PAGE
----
Abu Dhabi, UAESaturday 14 December 2019

Is Google's Loon balloon-based tech dream little more than hot air?

Ahead of a crucial test in Kenya, the stakes are high for Google's parent Alphabet

A Loon internet balloon, carrying solar-powered mobile networking equipment flies over the company's launch site in Winnemucca, Nevada, U.S., in this photo provided June 27, 2019. Courtesy Loon/Handout via REUTERS. THIS IMAGE HAS BEEN SUPPLIED BY A THIRD PARTY. NO RESALES. NO ARCHIVES. MANDATORY CREDIT
A Loon internet balloon, carrying solar-powered mobile networking equipment flies over the company's launch site in Winnemucca, Nevada, U.S., in this photo provided June 27, 2019. Courtesy Loon/Handout via REUTERS. THIS IMAGE HAS BEEN SUPPLIED BY A THIRD PARTY. NO RESALES. NO ARCHIVES. MANDATORY CREDIT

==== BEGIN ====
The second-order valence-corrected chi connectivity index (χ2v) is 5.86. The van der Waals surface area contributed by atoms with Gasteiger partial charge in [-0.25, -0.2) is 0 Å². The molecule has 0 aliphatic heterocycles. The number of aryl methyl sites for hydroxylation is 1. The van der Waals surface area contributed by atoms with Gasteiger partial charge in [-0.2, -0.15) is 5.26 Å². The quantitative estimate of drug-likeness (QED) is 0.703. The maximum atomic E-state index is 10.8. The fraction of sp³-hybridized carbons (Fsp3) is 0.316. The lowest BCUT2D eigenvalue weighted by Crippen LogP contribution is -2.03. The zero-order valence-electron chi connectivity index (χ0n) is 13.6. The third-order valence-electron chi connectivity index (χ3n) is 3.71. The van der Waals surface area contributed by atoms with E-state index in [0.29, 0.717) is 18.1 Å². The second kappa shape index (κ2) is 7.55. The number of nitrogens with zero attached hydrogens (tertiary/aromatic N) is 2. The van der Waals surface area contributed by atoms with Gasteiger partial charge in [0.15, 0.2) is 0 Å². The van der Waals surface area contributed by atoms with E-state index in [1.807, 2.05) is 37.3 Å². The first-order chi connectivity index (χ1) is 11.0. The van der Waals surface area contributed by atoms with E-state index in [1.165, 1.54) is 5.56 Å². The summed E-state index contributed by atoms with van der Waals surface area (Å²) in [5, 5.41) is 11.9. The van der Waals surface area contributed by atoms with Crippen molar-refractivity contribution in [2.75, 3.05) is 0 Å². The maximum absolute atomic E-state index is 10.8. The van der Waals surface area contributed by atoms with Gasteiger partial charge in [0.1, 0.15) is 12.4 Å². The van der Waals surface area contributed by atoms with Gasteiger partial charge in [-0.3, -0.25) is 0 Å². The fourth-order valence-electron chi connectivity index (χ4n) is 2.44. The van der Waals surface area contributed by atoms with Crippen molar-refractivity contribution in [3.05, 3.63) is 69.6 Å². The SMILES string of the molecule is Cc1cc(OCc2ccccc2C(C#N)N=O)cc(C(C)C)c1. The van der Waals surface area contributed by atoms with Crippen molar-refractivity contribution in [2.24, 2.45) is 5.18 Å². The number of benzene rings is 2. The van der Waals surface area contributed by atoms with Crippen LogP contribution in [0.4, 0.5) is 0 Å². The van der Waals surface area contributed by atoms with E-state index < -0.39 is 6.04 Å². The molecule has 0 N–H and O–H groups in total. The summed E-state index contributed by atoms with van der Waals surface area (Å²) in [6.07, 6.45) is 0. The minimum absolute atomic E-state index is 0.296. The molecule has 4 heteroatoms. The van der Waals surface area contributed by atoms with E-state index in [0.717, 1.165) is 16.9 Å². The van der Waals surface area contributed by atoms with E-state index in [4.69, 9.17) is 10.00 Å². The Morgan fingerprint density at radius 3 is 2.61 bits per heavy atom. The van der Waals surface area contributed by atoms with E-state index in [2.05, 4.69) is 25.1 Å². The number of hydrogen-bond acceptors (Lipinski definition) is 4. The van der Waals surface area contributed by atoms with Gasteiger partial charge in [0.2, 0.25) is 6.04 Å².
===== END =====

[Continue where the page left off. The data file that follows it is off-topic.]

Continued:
Google's bet on balloons to deliver cell service soon faces a crucial test amid doubts about the viability of the technology by some potential customers.

The tech giant's subsidiray company behind the effort, Loon, says its balloons will reach Kenya in the coming weeks for its first commercial trial. The test with Telkom Kenya, the nation's No 3 carrier, will let mountain villagers buy 4G service at market-rate prices for an undefined period. Kenya's aviation authority said its final approval would be signed this month.

Hatched in 2011, Loon aims to bring connectivity to remote parts of the world by floating solar-powered networking gear over areas where cell towers would be too expensive to build.